In the five months after Pearl Harbor, the Imperial Japanese Navy won a string of victories in a campaign to consolidate control of Southeast Asia and the South Pacific. In June 1942, Japan suffered a devastating defeat at the Battle of Midway and was never again able to take the offensive in the Pacific. Bringing fresh perspective to the battle and its consequences, the author identifies the Japanese operational plan as major factor in the navy's demise and describes the profound effects Midway had on the course of the war in Europe.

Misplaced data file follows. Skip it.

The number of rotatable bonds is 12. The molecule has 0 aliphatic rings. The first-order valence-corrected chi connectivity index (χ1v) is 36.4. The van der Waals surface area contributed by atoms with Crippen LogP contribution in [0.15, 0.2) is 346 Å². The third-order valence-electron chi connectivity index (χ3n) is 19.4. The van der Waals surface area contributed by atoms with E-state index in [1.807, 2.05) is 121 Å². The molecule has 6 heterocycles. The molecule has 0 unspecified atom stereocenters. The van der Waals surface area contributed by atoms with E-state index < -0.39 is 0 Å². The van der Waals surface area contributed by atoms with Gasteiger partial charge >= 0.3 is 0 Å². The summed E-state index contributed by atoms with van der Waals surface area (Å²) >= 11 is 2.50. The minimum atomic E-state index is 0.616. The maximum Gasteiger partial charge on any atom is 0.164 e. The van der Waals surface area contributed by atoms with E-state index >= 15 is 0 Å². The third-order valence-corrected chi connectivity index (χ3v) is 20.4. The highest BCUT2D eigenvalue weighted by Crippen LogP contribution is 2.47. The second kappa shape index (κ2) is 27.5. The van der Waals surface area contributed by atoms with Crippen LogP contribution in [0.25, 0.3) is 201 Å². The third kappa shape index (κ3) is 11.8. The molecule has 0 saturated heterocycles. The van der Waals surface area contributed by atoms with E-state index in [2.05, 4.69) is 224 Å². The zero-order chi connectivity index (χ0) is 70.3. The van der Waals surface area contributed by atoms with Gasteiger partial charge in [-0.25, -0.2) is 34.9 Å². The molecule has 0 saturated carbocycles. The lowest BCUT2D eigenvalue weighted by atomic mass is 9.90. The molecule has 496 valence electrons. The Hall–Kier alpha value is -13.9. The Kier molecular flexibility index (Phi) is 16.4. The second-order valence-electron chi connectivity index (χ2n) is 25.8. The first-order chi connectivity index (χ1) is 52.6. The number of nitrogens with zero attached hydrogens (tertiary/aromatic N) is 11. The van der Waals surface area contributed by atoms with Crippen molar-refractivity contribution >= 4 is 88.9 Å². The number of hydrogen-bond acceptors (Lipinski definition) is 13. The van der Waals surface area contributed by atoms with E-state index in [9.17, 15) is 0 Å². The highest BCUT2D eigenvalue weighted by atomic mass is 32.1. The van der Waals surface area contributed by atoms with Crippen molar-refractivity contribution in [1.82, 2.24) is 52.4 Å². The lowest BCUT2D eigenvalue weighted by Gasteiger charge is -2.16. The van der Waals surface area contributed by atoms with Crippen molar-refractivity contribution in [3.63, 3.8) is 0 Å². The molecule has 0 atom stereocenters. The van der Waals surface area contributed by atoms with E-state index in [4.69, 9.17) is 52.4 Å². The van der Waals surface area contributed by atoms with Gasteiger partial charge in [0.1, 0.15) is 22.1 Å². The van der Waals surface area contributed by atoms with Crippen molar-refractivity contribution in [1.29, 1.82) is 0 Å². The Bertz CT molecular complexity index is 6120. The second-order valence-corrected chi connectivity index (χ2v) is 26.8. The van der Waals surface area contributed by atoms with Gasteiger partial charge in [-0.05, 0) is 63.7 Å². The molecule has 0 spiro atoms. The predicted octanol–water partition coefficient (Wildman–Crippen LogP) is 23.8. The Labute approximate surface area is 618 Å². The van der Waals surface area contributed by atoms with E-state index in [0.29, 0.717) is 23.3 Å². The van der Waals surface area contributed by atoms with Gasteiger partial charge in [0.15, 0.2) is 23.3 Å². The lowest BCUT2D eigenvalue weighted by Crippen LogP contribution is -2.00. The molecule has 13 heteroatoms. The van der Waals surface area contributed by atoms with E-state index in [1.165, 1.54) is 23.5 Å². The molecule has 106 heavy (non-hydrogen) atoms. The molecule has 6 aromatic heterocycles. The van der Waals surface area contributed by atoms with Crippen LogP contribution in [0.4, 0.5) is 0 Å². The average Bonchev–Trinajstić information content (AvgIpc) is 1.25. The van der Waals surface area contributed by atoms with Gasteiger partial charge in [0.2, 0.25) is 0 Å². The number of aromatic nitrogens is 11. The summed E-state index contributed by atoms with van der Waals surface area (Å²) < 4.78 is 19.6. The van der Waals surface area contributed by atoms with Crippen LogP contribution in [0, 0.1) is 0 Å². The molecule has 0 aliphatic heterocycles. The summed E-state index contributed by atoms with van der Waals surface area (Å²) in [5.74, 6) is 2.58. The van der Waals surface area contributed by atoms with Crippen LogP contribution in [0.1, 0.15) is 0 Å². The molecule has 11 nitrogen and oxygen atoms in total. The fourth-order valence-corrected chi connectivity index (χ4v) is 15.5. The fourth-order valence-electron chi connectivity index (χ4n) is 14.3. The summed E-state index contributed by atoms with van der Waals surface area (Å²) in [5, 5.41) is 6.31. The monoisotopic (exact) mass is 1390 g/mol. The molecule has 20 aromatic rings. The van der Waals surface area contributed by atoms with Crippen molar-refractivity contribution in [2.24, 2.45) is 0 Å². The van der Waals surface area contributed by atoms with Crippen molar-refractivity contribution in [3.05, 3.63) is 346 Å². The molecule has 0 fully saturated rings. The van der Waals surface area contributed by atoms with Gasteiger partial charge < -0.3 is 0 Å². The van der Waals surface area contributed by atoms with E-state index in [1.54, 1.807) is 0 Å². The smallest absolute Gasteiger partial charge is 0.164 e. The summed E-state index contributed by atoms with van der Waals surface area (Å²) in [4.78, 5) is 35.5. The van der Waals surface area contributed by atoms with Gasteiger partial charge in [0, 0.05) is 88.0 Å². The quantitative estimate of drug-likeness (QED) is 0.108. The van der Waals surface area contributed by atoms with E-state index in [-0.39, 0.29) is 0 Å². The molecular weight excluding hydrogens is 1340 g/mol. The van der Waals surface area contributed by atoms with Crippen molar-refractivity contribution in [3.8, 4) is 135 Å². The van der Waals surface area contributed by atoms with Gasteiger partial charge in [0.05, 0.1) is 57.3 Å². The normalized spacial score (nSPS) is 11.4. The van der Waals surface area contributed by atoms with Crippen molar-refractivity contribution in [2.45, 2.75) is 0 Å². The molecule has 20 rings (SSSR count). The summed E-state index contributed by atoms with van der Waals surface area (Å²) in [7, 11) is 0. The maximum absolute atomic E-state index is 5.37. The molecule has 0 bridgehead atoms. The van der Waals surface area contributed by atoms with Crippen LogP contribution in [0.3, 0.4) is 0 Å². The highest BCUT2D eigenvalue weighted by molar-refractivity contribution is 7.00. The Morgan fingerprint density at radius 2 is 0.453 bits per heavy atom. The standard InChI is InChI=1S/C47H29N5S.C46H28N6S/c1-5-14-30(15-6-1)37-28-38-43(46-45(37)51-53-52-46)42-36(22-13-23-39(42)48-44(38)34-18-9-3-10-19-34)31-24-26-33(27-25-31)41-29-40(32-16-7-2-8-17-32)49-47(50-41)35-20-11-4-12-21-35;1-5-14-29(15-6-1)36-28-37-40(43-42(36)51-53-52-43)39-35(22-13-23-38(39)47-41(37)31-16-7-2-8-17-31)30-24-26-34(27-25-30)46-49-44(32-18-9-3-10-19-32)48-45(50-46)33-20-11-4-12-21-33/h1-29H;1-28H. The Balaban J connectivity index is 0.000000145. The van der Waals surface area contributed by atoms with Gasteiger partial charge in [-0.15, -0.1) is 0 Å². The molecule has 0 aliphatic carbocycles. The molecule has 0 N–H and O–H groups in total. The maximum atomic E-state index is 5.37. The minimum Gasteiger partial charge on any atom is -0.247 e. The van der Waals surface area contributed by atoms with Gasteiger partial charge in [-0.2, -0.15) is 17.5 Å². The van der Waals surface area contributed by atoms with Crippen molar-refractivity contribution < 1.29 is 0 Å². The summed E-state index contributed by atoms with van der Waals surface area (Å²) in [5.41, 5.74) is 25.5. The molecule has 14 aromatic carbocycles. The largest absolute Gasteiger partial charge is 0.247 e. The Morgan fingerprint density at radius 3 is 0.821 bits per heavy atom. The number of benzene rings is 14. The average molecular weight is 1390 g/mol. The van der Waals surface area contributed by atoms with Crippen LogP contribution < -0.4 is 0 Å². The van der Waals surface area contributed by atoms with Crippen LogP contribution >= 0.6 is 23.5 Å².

Retired physician James M. D'Angelo founded of the International Midway Memorial Foundation in 1992 for the purpose of preserving the memory of the Battle of Midway. He has written articles on Midway in Wings of Gold, a publication of the Association of Naval Aviation, the newsletter of the Naval Order of the United States and is also editor of the quarterly newsletter of the International Midway Memorial Foundation. He lives in Bradenton, Florida.